The amount of data that is available to organizations on products, customers, competitors, business operations, etc., is increasing exponentially. This data comes from many sources such as sensors, the internet of things, and websites to name a few. Organizations are collecting and storing large amounts of data. Most of them collect this data with hopes of using it to innovate and gain an advantage over their competitors. But in actuality, only a small percent of companies are using the data they have collected.
According to a recent survey, most organizations only use approximately 40 per cent of the data they have collected. This same source also states that there is a lack of understanding among business managers about how to use analytics to improve the business. For most firms, the data collected is typically left stored in repositories and is not used. Therefore, for organizations that want to use data to innovate, or gain an advantage over their competitors, just collecting it in large quantities is not enough.
Using a case study based upon a media analytics company, my paper looks at how a firm can use data to innovate, and perhaps gain or keep a competitive advantage. More specifically, my paper demonstrates how data becomes information, how information becomes knowledge and how this knowledge turns into competency (human resources), and how all of these come together to create organizational capability (Figure 1). Then this organizational capability, if valuable, rare, inimitable and for which there are no substitutes, can give a firm an advantage over its competitors.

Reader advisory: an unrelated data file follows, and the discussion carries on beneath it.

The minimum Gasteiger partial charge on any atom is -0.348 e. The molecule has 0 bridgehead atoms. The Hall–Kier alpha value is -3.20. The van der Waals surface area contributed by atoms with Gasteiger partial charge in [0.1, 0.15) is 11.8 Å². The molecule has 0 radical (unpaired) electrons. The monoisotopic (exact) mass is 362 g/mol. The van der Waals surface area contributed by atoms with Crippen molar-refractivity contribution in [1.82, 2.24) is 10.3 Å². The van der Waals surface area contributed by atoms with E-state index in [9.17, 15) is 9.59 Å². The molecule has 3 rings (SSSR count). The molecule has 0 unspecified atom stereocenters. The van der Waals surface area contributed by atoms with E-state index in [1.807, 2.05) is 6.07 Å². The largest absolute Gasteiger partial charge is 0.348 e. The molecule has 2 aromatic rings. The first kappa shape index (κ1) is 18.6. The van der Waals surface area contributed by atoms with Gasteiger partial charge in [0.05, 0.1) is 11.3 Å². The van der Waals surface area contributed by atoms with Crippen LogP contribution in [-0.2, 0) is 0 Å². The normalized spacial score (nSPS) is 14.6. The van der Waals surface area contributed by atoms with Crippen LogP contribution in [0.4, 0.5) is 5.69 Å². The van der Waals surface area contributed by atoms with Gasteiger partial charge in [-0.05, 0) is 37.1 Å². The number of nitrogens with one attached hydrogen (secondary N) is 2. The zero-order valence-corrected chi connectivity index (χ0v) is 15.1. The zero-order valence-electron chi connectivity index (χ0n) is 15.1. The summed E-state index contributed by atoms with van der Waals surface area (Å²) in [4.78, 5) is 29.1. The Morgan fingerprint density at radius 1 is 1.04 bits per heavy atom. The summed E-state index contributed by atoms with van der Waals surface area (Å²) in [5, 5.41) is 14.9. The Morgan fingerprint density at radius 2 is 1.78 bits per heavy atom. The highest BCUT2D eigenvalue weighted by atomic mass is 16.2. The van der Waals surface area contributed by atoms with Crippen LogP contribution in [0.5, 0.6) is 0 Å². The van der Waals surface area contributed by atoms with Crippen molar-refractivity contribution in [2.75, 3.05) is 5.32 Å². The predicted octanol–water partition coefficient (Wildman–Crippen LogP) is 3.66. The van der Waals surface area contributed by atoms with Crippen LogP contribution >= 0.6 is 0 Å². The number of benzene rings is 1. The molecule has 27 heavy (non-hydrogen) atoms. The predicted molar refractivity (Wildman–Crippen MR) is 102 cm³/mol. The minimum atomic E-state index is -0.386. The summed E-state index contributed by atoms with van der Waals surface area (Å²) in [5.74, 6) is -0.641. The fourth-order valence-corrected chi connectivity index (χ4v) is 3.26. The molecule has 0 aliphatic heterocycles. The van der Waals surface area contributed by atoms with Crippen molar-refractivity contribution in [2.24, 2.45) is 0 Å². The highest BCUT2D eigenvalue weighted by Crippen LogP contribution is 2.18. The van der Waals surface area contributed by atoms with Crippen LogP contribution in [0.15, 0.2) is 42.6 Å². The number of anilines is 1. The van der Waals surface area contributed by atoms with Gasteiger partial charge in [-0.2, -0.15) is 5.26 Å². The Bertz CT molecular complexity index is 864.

Figure 1 – The flow from data to organizational capability
For an organization to use data strategically, it needs to develop an information/knowledge strategy which is aligned with its business strategy. The information/knowledge strategy assures that the data which the organization will be collecting is intentionally collected and aligned with business strategy.
However, before an organization can create a successful information/knowledge strategy, it needs to be somewhat advanced in how knowledge is used throughout the organization. My paper cites an example of stages an organization goes through in order to use knowledge strategically.
As illustrated in my paper, creating a Digital Data Genesis Capability (Figure 2) begins by using the information/knowledge strategy of the organization as a starting point. An organization then chooses IT to generate and capture digital data at the source. An important foundational component of this capability is that IT is aware of enabling or emerging IT technologies, as well as the organization’s asset position, its history with regards to its IT/information capabilities, and the path-dependent nature of those capabilities when selecting IT technology to capture and store the digital data.
Next the technology that was selected for capturing the data must be intertwined into business processes. Once the data has been generated, it must be cleaned, stored, and made available for use. Therefore, the organization must have processes and routines for receiving, storing, and disseminating the digital data in a manner that maintains the quality of the data.